Sci. STKE, 8 January 2002
Development Cmn to Send Hh
Hedgehog (Hh) proteins are secreted factors that regulate tissue patterning during vertebrate and invertebrate development. For example, Hh controls the growth and pattering of the anterior and posterior of the Drosophila wing. All but one of the components of the Hh signaling pathway that have been identified thus far involve regulating the transduction of the signal in Hh-receiving cells. Amanai and Jiang have used a tissue-specific mosaic genetic screen in Drosophila to identify central missing (Cmn) as an important regulator of Hh signaling in Hh-releasing cells. Cmn loss-of-function mutants bear eye and wing developmental defects similar to those exhibited in flies with mutated Dispatched, a membrane protein that controls the release of mature, cleaved, and cholesterol-modified Hh from secreting cells. Cmn appears not to regulate Hh expression but rather trafficking of Hh to the surface of secreting cells. Overexpression of cleaved and cholesterol-modified Hh could not rescue the Cmn mutant phenotype, indicating that Cmn regulation of Hh action does not involve those aspects of the Hh maturation process. Cmn encodes a membrane-bound acyltransferase, and the authors suggest that it may regulate Hh palmitoylation. Cmn is similar to another acyltransferase called Porcupine, which is required for the secretion of another developmentally important signaling molecule, Wingless.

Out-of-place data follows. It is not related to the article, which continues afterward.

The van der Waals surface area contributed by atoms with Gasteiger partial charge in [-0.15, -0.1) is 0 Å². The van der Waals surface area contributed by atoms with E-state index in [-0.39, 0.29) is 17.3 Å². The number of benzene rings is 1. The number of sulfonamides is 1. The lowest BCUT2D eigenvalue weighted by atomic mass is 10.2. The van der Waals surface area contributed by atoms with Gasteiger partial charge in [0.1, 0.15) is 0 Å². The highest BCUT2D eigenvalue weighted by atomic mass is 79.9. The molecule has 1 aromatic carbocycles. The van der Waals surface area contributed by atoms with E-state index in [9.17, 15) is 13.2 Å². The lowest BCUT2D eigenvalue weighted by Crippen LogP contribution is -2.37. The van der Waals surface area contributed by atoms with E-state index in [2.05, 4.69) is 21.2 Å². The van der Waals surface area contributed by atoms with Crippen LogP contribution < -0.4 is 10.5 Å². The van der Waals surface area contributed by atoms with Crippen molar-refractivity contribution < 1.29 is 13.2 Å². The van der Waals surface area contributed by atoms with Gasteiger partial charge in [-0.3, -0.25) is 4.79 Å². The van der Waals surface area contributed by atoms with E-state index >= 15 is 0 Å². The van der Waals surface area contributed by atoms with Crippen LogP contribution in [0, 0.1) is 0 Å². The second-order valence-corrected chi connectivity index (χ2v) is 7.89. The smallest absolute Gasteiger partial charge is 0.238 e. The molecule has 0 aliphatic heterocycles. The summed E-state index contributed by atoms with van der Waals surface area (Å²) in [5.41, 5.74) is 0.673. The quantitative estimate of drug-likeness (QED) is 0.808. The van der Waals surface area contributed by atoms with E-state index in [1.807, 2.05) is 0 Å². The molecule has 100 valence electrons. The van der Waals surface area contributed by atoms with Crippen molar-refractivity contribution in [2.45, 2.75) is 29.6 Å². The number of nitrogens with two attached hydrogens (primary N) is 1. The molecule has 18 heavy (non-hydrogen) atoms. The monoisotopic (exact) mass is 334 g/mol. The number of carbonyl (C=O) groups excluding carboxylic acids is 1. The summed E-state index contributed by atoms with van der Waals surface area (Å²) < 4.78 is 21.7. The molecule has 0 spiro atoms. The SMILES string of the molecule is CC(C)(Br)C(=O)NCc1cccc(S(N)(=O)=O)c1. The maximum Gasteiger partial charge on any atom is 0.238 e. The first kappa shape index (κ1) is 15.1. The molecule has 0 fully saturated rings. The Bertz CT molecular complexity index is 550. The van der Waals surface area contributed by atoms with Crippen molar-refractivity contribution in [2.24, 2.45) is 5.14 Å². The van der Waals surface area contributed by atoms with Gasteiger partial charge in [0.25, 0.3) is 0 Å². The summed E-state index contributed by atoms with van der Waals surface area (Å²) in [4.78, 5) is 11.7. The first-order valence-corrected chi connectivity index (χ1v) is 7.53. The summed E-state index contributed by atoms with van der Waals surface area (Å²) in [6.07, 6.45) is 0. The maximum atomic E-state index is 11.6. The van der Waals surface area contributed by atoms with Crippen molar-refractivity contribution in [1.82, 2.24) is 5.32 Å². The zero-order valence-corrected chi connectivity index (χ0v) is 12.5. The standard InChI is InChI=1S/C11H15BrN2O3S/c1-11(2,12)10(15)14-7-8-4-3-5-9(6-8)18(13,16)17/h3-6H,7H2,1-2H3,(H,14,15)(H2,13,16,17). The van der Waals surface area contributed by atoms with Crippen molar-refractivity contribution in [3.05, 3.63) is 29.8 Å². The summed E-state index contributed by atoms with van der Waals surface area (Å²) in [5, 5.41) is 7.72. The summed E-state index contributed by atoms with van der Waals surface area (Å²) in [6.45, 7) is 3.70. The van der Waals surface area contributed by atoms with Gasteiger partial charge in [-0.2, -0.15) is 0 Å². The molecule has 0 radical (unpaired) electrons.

K. Amanai, J. Jiang, Distinct roles of Central missing and Dispatched in sending the Hedgehog signal. Development 128, 5119-5127 (2001). [Online Journal]
Citation: Cmn to Send Hh. Sci. STKE 2002, tw14 (2002).
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